Bach’s “Brandenburgs” – A Late Evening on Early Instruments
A review by Marc Shulgold
A list of Greatest Hits from the Baroque would be incomplete without Vivaldi’s tuneful “Four Seasons” and Bach’s brilliant “Brandenburg” Concertos. It’s not unusual to see the Italian composer’s quartet of violin concertos served up on a concert program. But an evening devoted to all of Bach’s glorious “Brandenburgs” is a rarity – for one good reason.
There are six of them.
For the true early-music aficionado, that’s no roadblock, as witnessed by the huge crowd gathered in Bethany Lutheran Church last Saturday for the third of four “Brandenburg” concerts by the wonderful Baroque Chamber Orchestra of Colorado.
Hearing all six may be too much of a very good thing – or not, depending on your quota for a whole bunch of notes. Bach’s half-dozen were originally bundled together and apparently delivered in 1721 to the Margrave of Brandenburg as an ambitious (and unsuccessful) job application. Individually, one can’t question their unequaled greatness. But collectively, the set does make for a lengthy listening experience.
Unlike Vivaldi’s set, each of these six calls for different instrumentation, bringing welcome variety, as well as a rich trove of Baroque splendor. Under the leadership of artistic director Frank Nowell, the performances on Saturday reminded listeners of Bach’s unending invention, mastery of counterpoint and melodic gifts. The ensembles, consisting of BCOC core players and several invited guests, clearly gave their all.
That said, not every Concerto received an equally grand reading. Despite the Fifth’s show-stopping keyboard heroics of guest harpsichordist Stephen Gamboa-Diaz (more on him in a moment), the evening’s most exciting offering proved to be its finale: Number Four. Here, Cynthia Miller Freivogel, BCOC’s most dynamic player, churned her way through the dazzling solo violin’s passagework with all the energy and joyous virtuosity of a rock star. Nearby, recorder players Linda Lunbeck and Michael Lightner added to the charm and excitement of this wonderful work.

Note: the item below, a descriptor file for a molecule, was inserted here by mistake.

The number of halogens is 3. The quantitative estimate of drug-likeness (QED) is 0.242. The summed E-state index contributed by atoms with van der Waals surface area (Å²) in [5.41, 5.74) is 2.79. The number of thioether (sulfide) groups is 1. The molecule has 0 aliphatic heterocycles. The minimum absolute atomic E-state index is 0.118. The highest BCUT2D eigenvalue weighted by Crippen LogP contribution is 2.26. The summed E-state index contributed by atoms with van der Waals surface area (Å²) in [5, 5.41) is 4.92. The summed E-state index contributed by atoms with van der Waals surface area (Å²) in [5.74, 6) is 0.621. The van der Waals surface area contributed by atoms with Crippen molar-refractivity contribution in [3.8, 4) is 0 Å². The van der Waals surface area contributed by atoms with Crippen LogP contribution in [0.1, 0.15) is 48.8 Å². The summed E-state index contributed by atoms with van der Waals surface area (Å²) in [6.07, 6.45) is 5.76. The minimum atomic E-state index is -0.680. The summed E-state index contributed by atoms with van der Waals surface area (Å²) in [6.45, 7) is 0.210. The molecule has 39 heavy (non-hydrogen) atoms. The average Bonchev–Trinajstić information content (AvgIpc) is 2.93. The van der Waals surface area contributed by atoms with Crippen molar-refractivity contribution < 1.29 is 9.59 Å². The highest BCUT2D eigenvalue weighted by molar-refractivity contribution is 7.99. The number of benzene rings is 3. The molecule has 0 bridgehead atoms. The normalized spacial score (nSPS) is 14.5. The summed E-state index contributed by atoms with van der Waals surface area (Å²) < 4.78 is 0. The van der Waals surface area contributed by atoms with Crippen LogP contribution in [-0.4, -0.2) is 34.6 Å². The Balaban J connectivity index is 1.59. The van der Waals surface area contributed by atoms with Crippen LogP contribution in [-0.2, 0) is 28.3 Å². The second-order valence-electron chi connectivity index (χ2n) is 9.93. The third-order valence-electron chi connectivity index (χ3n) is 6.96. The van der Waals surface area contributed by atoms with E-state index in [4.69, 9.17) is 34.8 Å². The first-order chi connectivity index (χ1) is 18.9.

Guest harpsichordist Gamboa-Diaz hails from New Haven, Conn., appearing as a member of BCOC’s marvelous Young Artist Spotlight program. Through nationwide recommendations, he was chosen by Nowell to play the knuckle-busting cadenza in the Fifth “Brandenburg” – and he positively nailed it (he also sat at the keyboard for Number Three). Equally fine was the playing of violinist Martin Davids and flutist Tamara Meredith.
Not quite up to snuff were the pair of Concertos that call for brass instruments. In the First, Linda Dempf and Todd Williams did their best with those ungainly valve-less horns, blending nicely in the final Menuetto with their colleagues (Frievogel on violino piccolo and the oboe trio of Kathryn Montoya, MaryAnn Shore, and Matthew Hudgens).
The beloved Second Concerto featured the presence of the bright-sounding Baroque Trumpet – here played brilliantly by Josh Cohen. After a ragged start, the performance found its feet, thanks to the additional solo efforts of Freivogel, Lunbeck and Montoya.
The two “Brandenburgs” that are more ensemble-oriented – Number Three for groups of strings, and Number Six with cello and violas – were nicely handled. In the last of the six, violists Emily Bowman and Alexander Vittal teamed with cellist Lara Turner in a properly transparent, chamber-size reading.